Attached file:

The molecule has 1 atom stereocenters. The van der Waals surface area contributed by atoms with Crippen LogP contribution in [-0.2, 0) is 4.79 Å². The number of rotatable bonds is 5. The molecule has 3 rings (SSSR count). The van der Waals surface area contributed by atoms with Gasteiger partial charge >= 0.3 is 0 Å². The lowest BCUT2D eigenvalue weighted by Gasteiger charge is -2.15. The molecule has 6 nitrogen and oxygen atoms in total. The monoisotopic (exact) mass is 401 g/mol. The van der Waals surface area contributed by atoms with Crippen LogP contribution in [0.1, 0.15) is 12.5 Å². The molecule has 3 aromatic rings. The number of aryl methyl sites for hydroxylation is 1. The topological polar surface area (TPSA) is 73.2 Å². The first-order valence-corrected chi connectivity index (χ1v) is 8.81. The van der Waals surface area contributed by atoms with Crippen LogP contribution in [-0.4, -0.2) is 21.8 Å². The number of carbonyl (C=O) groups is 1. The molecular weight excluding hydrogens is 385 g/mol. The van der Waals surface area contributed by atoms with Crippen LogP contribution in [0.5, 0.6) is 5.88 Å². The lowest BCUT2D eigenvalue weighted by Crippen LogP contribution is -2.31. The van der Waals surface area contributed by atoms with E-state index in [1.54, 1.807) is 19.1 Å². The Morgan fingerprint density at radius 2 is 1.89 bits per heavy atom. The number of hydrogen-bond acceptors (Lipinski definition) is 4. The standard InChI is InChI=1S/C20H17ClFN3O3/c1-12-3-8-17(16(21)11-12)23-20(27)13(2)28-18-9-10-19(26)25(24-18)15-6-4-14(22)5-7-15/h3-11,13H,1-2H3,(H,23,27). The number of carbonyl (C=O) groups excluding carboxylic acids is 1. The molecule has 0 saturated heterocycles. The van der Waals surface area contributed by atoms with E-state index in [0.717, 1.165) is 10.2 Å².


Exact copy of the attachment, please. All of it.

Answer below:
The molecule has 1 atom stereocenters. The van der Waals surface area contributed by atoms with Crippen LogP contribution in [-0.2, 0) is 4.79 Å². The number of rotatable bonds is 5. The molecule has 3 rings (SSSR count). The van der Waals surface area contributed by atoms with Gasteiger partial charge >= 0.3 is 0 Å². The lowest BCUT2D eigenvalue weighted by Gasteiger charge is -2.15. The molecule has 6 nitrogen and oxygen atoms in total. The monoisotopic (exact) mass is 401 g/mol. The van der Waals surface area contributed by atoms with Crippen LogP contribution in [0.1, 0.15) is 12.5 Å². The molecule has 3 aromatic rings. The number of aryl methyl sites for hydroxylation is 1. The topological polar surface area (TPSA) is 73.2 Å². The first-order valence-corrected chi connectivity index (χ1v) is 8.81. The van der Waals surface area contributed by atoms with Crippen LogP contribution in [-0.4, -0.2) is 21.8 Å². The number of carbonyl (C=O) groups is 1. The molecular weight excluding hydrogens is 385 g/mol. The van der Waals surface area contributed by atoms with Crippen LogP contribution in [0.5, 0.6) is 5.88 Å². The lowest BCUT2D eigenvalue weighted by Crippen LogP contribution is -2.31. The van der Waals surface area contributed by atoms with E-state index in [1.54, 1.807) is 19.1 Å². The Morgan fingerprint density at radius 2 is 1.89 bits per heavy atom. The number of hydrogen-bond acceptors (Lipinski definition) is 4. The standard InChI is InChI=1S/C20H17ClFN3O3/c1-12-3-8-17(16(21)11-12)23-20(27)13(2)28-18-9-10-19(26)25(24-18)15-6-4-14(22)5-7-15/h3-11,13H,1-2H3,(H,23,27). The number of carbonyl (C=O) groups excluding carboxylic acids is 1. The molecule has 0 saturated heterocycles. The van der Waals surface area contributed by atoms with E-state index in [0.717, 1.165) is 10.2 Å².